With developments with floating turbines that must create a lot of work for S/S Engineers with the anchoring and cables.

Opening up offshore to several hundred metres waters depth will give an exponential rise in wind capacity opportunities. West coast of Scotland, Ireland and Norway come to mind.

If they can see past their anti-green sentiment that is.... 

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(edited)

4 hours ago, Rasmus Jorgensen said:

I will say this again : Offshore did itself in. No Capital discipline at either banks, investors or the supplychain. Look at Seadrill, Solstad, Bibby, Emas ad infinitum. And on a personal level, too. 5 good years from 2009 and you could almost retire. But a lot of people lived a weekend millionaire lifestyle... 

 

From my experience they completely ignored all the small and medium size savings which if addressed collectively would have made the operations more efficient.

I recall the company I worked for sitting on a pile of radioactive scale costing half a million bucks a year to store. From the data I had I estimated about a third of it could go straight in landfill as it was below the bq/kg threshold. In 2014 for  $56000 I could get the whole lot analysed and for the same sum dispose of about a third of it. Pay back in less than 1 year. The Production manager (S/S Manager)  couldn't be ar$ed and from what I have heard its still sitting there in 2019 costing half a million a year in storage fees.

I also did a stint in mining when I first went to Oz and identified in some water wash systems for vehicles that they were running 24/7 when they only needed to be run for about 2 hours. Net cost for the company across the entire estate  for electricity alone  about $80K a year. Cost to rectify - $1000 worth of time switches and about 12 hours of electricians time. Put in the various recommendations. Company couldn't be bother with such a small sum. 18 months later they were auditing paper clip usage.

Edited by NickW
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48 minutes ago, Rasmus Jorgensen said:

If they can see past their anti-green sentiment that is.... 

Are you referring to Subsea Engineers or am wearing my heart on my sleeve?

Anyway when you have devoted your whole life to something it’s hard to see it any other way, that said we are diversifying and we are dealing with the current market, gone are the days of changing the car as the ashtray is full.

The client day rates haven’t changed that much the problem is that due to the industry now being swamped with “subsea Engineers” (loose term as 99% of SSE are not degreed) the industry is full of fly by night companies offering SSE for rates that most won’t dance, there lies the problem who is looking after secondary well control on these units?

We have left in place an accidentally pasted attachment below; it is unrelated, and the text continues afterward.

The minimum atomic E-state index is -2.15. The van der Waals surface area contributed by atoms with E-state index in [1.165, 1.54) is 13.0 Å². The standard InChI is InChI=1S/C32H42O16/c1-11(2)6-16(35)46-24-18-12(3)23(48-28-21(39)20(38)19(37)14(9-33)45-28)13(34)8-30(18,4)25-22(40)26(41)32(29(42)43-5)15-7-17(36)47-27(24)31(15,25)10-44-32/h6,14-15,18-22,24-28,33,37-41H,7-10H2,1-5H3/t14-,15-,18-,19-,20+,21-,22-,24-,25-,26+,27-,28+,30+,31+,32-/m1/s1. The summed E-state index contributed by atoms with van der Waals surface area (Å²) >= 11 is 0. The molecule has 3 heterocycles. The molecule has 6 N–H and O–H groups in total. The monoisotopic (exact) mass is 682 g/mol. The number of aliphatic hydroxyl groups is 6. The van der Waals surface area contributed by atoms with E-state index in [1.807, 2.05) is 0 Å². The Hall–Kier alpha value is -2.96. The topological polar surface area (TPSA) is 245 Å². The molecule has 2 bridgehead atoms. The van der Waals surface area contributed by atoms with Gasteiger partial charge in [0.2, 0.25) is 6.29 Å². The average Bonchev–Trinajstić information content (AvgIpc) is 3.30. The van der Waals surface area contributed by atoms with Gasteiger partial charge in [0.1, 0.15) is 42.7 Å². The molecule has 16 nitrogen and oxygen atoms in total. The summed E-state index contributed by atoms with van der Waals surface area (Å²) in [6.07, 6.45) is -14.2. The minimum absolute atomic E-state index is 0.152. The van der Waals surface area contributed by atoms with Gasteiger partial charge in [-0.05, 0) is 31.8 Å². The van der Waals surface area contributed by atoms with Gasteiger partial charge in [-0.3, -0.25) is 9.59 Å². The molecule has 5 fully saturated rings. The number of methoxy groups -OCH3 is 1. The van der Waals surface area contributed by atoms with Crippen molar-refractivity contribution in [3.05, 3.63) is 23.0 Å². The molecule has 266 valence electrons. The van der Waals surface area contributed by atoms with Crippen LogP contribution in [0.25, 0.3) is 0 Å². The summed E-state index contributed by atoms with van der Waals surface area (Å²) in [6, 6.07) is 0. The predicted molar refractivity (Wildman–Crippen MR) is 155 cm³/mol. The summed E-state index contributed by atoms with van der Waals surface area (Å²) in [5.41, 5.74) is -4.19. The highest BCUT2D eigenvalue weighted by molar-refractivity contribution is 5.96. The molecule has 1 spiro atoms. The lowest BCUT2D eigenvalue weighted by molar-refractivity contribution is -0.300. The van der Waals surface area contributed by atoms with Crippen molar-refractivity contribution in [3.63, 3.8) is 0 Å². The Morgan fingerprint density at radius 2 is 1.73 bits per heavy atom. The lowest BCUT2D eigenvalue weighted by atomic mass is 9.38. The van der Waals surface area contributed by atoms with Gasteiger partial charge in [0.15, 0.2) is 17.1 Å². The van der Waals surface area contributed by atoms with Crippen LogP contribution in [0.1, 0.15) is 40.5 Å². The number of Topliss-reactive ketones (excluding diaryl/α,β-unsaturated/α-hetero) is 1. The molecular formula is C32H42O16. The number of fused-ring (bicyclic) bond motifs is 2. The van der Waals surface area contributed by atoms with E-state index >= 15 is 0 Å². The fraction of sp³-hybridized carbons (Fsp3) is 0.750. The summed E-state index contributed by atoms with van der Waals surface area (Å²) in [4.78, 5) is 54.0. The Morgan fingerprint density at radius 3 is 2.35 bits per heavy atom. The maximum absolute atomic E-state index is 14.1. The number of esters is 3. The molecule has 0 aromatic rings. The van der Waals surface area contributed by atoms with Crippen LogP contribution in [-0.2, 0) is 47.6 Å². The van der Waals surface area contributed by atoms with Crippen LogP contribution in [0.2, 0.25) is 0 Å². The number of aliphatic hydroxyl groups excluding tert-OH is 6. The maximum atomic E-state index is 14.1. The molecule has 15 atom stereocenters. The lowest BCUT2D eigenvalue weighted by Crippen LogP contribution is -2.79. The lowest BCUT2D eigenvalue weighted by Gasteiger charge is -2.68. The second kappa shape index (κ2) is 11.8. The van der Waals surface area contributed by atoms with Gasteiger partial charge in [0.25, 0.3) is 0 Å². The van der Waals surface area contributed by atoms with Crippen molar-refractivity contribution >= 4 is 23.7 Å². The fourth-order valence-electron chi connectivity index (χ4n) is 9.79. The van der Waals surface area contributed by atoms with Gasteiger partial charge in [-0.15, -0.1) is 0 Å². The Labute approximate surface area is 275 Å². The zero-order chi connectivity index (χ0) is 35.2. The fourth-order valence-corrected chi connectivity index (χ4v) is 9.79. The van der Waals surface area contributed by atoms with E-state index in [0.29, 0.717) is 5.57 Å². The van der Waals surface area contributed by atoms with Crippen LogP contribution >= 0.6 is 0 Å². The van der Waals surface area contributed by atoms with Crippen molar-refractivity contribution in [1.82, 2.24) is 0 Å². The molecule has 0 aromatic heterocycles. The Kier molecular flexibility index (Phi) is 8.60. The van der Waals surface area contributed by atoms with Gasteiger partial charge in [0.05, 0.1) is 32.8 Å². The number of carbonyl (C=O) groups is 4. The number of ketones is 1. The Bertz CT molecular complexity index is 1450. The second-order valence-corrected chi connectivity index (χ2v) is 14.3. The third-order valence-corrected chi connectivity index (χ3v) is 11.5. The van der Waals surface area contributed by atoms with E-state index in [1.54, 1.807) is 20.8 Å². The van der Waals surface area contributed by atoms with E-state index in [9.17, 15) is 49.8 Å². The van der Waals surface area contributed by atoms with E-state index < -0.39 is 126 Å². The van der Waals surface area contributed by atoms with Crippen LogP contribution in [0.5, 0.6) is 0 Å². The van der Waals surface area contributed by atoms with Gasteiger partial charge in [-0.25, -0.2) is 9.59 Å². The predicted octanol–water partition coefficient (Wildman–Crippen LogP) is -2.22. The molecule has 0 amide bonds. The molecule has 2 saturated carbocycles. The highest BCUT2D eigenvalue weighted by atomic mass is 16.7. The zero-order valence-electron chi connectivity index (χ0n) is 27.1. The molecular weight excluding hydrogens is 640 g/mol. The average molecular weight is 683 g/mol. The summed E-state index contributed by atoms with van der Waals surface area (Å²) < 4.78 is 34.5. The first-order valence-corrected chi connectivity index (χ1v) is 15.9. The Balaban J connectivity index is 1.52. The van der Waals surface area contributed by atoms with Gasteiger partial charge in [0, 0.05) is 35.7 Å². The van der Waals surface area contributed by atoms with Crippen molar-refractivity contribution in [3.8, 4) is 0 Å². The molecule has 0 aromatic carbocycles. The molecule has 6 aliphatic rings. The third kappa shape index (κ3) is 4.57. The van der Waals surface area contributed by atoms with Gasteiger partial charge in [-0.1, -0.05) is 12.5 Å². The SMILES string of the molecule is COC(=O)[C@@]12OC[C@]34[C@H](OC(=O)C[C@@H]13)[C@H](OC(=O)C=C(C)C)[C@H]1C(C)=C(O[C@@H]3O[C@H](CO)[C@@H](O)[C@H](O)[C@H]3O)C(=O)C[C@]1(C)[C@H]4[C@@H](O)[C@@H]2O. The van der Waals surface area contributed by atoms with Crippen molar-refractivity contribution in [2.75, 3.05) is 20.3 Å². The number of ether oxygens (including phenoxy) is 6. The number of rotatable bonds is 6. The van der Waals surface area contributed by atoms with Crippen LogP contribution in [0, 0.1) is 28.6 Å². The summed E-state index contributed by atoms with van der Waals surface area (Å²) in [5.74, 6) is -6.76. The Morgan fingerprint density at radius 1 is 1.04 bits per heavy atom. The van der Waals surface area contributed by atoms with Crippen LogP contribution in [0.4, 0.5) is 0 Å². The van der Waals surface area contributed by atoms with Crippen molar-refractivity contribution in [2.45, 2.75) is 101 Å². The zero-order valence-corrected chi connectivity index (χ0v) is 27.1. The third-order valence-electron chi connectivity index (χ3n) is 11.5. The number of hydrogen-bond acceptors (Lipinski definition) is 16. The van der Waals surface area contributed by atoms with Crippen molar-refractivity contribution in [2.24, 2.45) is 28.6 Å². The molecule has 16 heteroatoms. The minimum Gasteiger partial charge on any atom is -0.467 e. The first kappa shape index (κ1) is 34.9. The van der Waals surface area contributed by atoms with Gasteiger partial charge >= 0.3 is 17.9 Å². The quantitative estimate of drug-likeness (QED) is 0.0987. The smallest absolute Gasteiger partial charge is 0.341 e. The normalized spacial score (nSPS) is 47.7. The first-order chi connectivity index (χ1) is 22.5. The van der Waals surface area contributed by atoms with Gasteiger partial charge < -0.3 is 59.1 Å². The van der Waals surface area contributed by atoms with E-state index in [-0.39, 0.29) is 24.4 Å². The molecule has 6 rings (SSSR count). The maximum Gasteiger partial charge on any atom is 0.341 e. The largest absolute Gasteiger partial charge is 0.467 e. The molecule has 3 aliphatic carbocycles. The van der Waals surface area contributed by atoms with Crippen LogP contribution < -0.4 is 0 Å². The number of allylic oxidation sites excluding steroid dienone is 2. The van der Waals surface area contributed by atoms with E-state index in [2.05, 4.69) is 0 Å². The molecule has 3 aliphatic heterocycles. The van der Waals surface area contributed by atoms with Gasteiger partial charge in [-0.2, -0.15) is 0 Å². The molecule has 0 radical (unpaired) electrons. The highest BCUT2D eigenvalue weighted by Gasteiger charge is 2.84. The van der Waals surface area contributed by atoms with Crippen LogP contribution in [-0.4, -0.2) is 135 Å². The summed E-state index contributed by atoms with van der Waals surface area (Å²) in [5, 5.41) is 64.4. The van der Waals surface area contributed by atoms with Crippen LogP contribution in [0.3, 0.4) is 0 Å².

As we move ahead we will see more incidents based on companies throwing warm bodies at a position that requires a little bit more.

Sour grapes ? No personally I have kept busy but many a good man has lost his livelihood and the industry good “Engineers “

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1 hour ago, NickW said:

With developments with floating turbines that must create a lot of work for S/S Engineers with the anchoring and cables.

Opening up offshore to several hundred metres waters depth will give an exponential rise in wind capacity opportunities. West coast of Scotland, Ireland and Norway come to mind.

Were talking about different animals. Subsea Engineers come in many different forms.

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On 7/19/2019 at 4:19 PM, James Regan said:

Are you referring to Subsea Engineers or am wearing my heart on my sleeve?

I was trying to be funny, but I guess I didn't succeed? 

Anyways, my point was that in offshore there are a lot of disciplines that cross over - offshore ops, structural engineering, electrical engineering, cable-lay is not too different from flex-lay. The money is different, but to be honest rates were getting too high in O&G; or atleast there was an obvious disconnect between quality and price. Up untill recently some people in Aberdeen would still scuff their nose at offshore renewables. Now, SS7, Technip & Heerema are into renewables construction.